In addition, my ability to empathize has grown and begun to feel more natural. I’m even able to love more deeply. Take my relationship with my son. We’ve always been close, but we are closer today than we’ve ever been. I have a wonderful family. I have wonderful friends. I am able to appreciate my life. And it’s that appreciation for life—that connection to people, to groups, and to the world—that I feel more vibrantly today than I ever did before. That is why prostate cancer truly is of one the best the things that has ever happened to me.

It’s important to note that I began to feel healthy—to feel vibrantly healthy—within mere days of joining the program. This is a very important thing for some people to understand; many people, when they first look at the Ornish Program, think “I can’t do that. It’s too onerous.” But that isn’t the case. Well within your first 90 days of joining the program, your tastes change. For example, I love cheese, and in less than 45 days on the program, my desire for cheese—for Big Macs, for anything like that—completely evaporated. When I saw those foods I’d think, “I don’t want that anymore. I don’t have an appetite for that.” As time goes on, the effect increases; I’ve gotten to the point where I feel a little queasy whenever I walk by a fast food restaurant. The overall point is that the body adapts, and continues to adapt, for as long as you continue the program. This makes it possible to not only join the program, but to sustain and enjoy it.

Each of the components of the program has had a profound effect on me, but the aspect that has had the greatest impact has been the group support. Throughout the program, my group members supported each other immensely and became very close. At first, however, the sharing and closeness was not easy for everyone to adapt to. Since the program centered on prostate cancer, it was totally comprised of men, and our group had every type of man you could think of—butchers, truck drivers, lawyers, you name it. So whatever clichés you can imagine about men having a hard time opening up to each other took place in our sessions. But eventually we did open up, and we did come together, and we were all happier and healthier for it.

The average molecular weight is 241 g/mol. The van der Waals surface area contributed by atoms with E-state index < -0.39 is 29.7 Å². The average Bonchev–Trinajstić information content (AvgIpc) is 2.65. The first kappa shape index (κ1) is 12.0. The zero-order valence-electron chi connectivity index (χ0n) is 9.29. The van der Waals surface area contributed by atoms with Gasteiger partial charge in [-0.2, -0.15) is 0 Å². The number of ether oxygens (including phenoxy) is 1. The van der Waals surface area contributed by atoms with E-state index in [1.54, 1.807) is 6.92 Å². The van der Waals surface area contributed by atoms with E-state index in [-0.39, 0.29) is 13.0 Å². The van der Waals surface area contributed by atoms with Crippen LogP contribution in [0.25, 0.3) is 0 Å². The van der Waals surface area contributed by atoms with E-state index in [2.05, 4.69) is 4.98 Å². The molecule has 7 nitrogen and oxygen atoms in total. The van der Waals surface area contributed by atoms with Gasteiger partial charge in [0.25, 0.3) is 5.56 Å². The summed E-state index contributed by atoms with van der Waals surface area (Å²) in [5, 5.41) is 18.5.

Usually when medical research programs like this end, people go their separate ways and that’s that. But not us. When our program ended we all decided that we wanted to stay together, so that’s what we did. Our self-directed community operates to this day; we meet regularly, we pay dues, we elect leaders—we do everything. So I feel very strongly about the value of these communities, and I’ll tell you why. The communities are important because everybody falls off the program at some point. That’s life—it’s hard to keep riding the horse at all times. But with the community, it’s easy to get back up on the horse when you fall off. Nobody wags their fingers at you or tries to guilt you into anything; we just say, “We’re here. We’re going to be here for a long time. We’ve all fallen off the program. What can we do to help you get back on?” So that is where the commitment, the support, the sustainability of the program lies—in the relationships that you develop and in the friends that you rely on.

The stress management is also a key component of the program. I like to use medieval bows and arrows as an analogy for stress, and I like to think of the Ornish approach to stress as the Three Levels of Stress Management. The first level of stress management is to get your mind to the point that when stress does hit your body—when the stress-arrows pierce your skin—you are able to recover. That’s very important to do. The second level of stress management is to not let the stress arrows ever reach your skin—to put up a shield in front of you that keeps you safe. This level includes practices that reduce stress in your life before it affects you. For me, this can be something as simple as reading the news rather than watching it on TV.

The third level of stress management is reversing the arrows, sending them back away from you. You can do that through good works; everybody knows how much better they feel when they do something for someone. It can be something as simple as helping someone across the street or it can be as big as working at a non-profit. Those are the Three Levels of Stress Management, and the Ornish program teaches all three levels very well.

 

Contributed by

Adam Farina
Contributor